After my third year, I moved to a brand new school as a founding team member. The school had not been planned well from its inception, and amidst the chaos of figuring out new systems for everything from collecting attendance to choosing curriculum, our administration had less than zero time for coaching. The only instances that an observer ever came to my class were reactive, in both negative and positive ways. If there were conflicts between certain students, a visitor might come for a little bit and stay in the room, but the focus was never on instruction, only physical and emotional safety. Conversely, I would frequently invite the whole school community into my class to see presentations, debates, or readers’ theater my students were sharing to celebrate success. Rarely did anyone, especially from administration, take me up on my offer. I was so disappointed I couldn’t foster the same “open-door” policy among the new staff that had become so important to me at my old school. Once or twice, the principal popped in and complimented my classroom management, but the content or structure of my lessons was not a point of discussion. Still, I could only judge from my students’ reflections and my own research that I was learning to become a better teacher. Again, I didn’t receive any formal feedback for an entire school year.
Finally, the following year, I got a coach. She was an experienced, passionate, and purposeful educator who asked me early in the year, “What do you want to work on? What should I look for when I observe?” She came to my class, stayed for entire periods, took detailed notes, and videotaped my lessons. This Cinderella with a ragged unit plan got a fairy godmother full of probing questions and content knowledge. She let me drive my goals — I wanted to learn how to question better, how to flip my classroom so I could be a facilitator and my students would be accountable for accessing the knowledge they sought. This coach pushed me to consider how to increase the number of minutes students were speaking to each other in class, and we researched techniques and strategies together. We watched taped footage of my class together, attended external PD workshops together, and re-wrote curriculum together. I had never felt more effective or energized; I knew my decisions in planning were grounded in evidence-based strategies, my students were performing at extremely high levels in both standardized tests and project-based assessments. I was able to use the innovation and pilot strategies we had come up with to teach others in my department. It was exactly the teaching utopia I had dreamed of. And then, because of nasty political decision-making at the administrative level, my fairy godmother left to work at another school. I was devastated, but I didn’t blame her. I knew the coaching she had given me was rare, and I was still craving her expertise and constant challenges to improve.
In my last year at this school, I experienced a slow decline in my emotional engagement in the work of teaching, despite having extremely high test scores and a greater leadership role in the school. I was observed the most I had ever been in my career, but it was the least helpful time I’ve spent in meetings. While my previous coach had tracked things like percentage of student vs. teacher talk, rigor of questioning, and text complexity in her observations, my new coach was checking items off on a list, exactly the same as he had in every other class he visited: Were rules posted? Was there common formatting on worksheets? Did I have a behavior tracker on the wall? And most importantly, was there a standardized test question embedded in every lesson? The deep, personal inquiry into student learning was replaced with questions of compliance and testing. I pushed back in feedback meetings, and was reminded repeatedly that our students would only graduate if they passed the state exam. I wanted to shoot higher than the state test. I wanted my students doing college-level work, thinking beyond a simple multiple choice test question. I wanted them to question me, the texts, and each other. I wanted them to argue, reflect, and create authentic artifacts of their learning. But the resistance I faced was strong, and it drove me out of the classroom.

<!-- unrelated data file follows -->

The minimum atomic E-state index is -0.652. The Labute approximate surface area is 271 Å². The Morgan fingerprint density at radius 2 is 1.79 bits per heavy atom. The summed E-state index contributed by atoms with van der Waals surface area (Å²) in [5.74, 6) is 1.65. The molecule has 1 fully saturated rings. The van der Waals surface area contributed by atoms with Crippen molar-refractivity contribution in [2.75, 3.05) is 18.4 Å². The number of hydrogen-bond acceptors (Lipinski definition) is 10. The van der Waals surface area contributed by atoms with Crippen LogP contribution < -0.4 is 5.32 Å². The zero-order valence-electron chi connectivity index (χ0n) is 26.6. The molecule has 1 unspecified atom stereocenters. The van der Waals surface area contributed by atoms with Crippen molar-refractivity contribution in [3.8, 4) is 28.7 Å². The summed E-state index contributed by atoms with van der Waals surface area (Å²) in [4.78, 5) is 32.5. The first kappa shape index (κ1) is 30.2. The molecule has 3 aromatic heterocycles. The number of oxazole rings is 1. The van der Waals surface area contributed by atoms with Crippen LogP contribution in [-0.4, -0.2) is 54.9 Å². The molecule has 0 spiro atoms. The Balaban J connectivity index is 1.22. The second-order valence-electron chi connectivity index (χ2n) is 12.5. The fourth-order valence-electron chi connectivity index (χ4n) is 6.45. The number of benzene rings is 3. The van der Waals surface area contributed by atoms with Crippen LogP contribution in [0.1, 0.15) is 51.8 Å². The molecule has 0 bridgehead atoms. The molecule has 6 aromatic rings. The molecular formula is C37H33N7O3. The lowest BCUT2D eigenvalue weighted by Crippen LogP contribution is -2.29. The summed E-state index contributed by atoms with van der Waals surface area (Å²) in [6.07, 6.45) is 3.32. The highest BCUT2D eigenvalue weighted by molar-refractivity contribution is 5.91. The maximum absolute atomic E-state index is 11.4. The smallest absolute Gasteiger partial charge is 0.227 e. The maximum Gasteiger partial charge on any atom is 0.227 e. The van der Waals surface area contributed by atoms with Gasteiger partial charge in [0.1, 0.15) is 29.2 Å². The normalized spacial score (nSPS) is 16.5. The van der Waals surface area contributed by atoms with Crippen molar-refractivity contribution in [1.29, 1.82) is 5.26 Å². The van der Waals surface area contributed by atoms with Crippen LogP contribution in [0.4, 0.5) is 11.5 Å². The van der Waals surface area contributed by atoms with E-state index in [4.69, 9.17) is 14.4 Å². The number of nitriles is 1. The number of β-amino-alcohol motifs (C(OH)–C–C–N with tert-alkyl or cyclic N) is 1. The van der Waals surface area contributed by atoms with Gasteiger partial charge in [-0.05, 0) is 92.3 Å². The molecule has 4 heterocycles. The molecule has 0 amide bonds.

Today, I work to mentor new teachers-in-training, and much of my drive for coaching is rooted in a desire for them (and most importantly, their students) to have what I did not. This year, I’m challenging myself to plan my coaching with the three major things that worked for me in mind: personalized development goals grounded in classroom observations and student data, opportunities for peer-to-peer observation and feedback, and use of coaching time to seek new resources and work side by side with a mentor, rather than receiving top-down feedback. I hope to be transparent about these goals with my team, so that when fatigue hits in March, they’ll hold me accountable to what I said I would do, and refocus me as the facilitator of a community of adult learners.
I challenge you, educators of all types: do what you can to support your colleagues’ growth to help prevent burnout and turnover.
New teachers: find a veteran and hang out in their classroom while they teach. Ask them questions about their practice and take risks to try some of their techniques.
Veterans: instead of chatting with them in the teacher’s lounge, open your classroom door to the fresh-faced teachers joining your staff this year. Show them how you balance all of the hats you wear as a teacher. Create a community of teachers who support and learn from each other.
Administrators and coaches: ask questions of the teachers you coach. What do they see as their biggest challenge? Where do they want to grow? Work alongside your teachers to develop a culture of inquiry and learning. Seek feedback from them all along the way, instead of just providing yours.
Let’s make this school year one that fosters development for all, so our children can reap the benefits.